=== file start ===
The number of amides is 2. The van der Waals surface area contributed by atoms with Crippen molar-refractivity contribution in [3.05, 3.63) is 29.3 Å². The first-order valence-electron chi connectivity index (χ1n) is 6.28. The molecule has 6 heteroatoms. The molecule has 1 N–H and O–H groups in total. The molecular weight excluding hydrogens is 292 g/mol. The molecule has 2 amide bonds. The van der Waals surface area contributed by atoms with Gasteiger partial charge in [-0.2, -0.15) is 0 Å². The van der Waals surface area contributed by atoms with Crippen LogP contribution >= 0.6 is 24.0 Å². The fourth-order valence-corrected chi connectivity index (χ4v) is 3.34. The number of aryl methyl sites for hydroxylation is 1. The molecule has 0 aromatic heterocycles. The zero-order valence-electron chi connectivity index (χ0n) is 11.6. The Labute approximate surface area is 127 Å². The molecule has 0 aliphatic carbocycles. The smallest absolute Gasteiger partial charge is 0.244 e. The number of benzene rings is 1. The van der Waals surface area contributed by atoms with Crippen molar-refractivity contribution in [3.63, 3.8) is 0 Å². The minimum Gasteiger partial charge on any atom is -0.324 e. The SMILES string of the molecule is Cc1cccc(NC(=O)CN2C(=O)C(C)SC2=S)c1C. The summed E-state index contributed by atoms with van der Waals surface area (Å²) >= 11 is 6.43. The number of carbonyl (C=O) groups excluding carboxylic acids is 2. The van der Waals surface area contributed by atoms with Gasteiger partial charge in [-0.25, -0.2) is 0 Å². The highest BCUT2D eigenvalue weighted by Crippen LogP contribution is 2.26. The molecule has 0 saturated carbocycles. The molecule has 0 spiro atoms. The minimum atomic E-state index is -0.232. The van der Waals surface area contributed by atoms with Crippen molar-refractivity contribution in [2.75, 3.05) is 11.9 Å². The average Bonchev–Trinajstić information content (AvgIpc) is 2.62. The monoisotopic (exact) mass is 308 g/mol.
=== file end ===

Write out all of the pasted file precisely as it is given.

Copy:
The number of amides is 2. The van der Waals surface area contributed by atoms with Crippen molar-refractivity contribution in [3.05, 3.63) is 29.3 Å². The first-order valence-electron chi connectivity index (χ1n) is 6.28. The molecule has 6 heteroatoms. The molecule has 1 N–H and O–H groups in total. The molecular weight excluding hydrogens is 292 g/mol. The molecule has 2 amide bonds. The van der Waals surface area contributed by atoms with Gasteiger partial charge in [-0.2, -0.15) is 0 Å². The van der Waals surface area contributed by atoms with Crippen LogP contribution >= 0.6 is 24.0 Å². The fourth-order valence-corrected chi connectivity index (χ4v) is 3.34. The number of aryl methyl sites for hydroxylation is 1. The molecule has 0 aromatic heterocycles. The zero-order valence-electron chi connectivity index (χ0n) is 11.6. The Labute approximate surface area is 127 Å². The molecule has 0 aliphatic carbocycles. The smallest absolute Gasteiger partial charge is 0.244 e. The number of benzene rings is 1. The van der Waals surface area contributed by atoms with Crippen molar-refractivity contribution in [3.63, 3.8) is 0 Å². The minimum Gasteiger partial charge on any atom is -0.324 e. The SMILES string of the molecule is Cc1cccc(NC(=O)CN2C(=O)C(C)SC2=S)c1C. The summed E-state index contributed by atoms with van der Waals surface area (Å²) >= 11 is 6.43. The number of carbonyl (C=O) groups excluding carboxylic acids is 2. The van der Waals surface area contributed by atoms with Gasteiger partial charge in [-0.25, -0.2) is 0 Å². The highest BCUT2D eigenvalue weighted by Crippen LogP contribution is 2.26. The molecule has 0 saturated carbocycles. The molecule has 0 spiro atoms. The minimum atomic E-state index is -0.232. The van der Waals surface area contributed by atoms with Crippen molar-refractivity contribution in [2.75, 3.05) is 11.9 Å². The average Bonchev–Trinajstić information content (AvgIpc) is 2.62. The monoisotopic (exact) mass is 308 g/mol.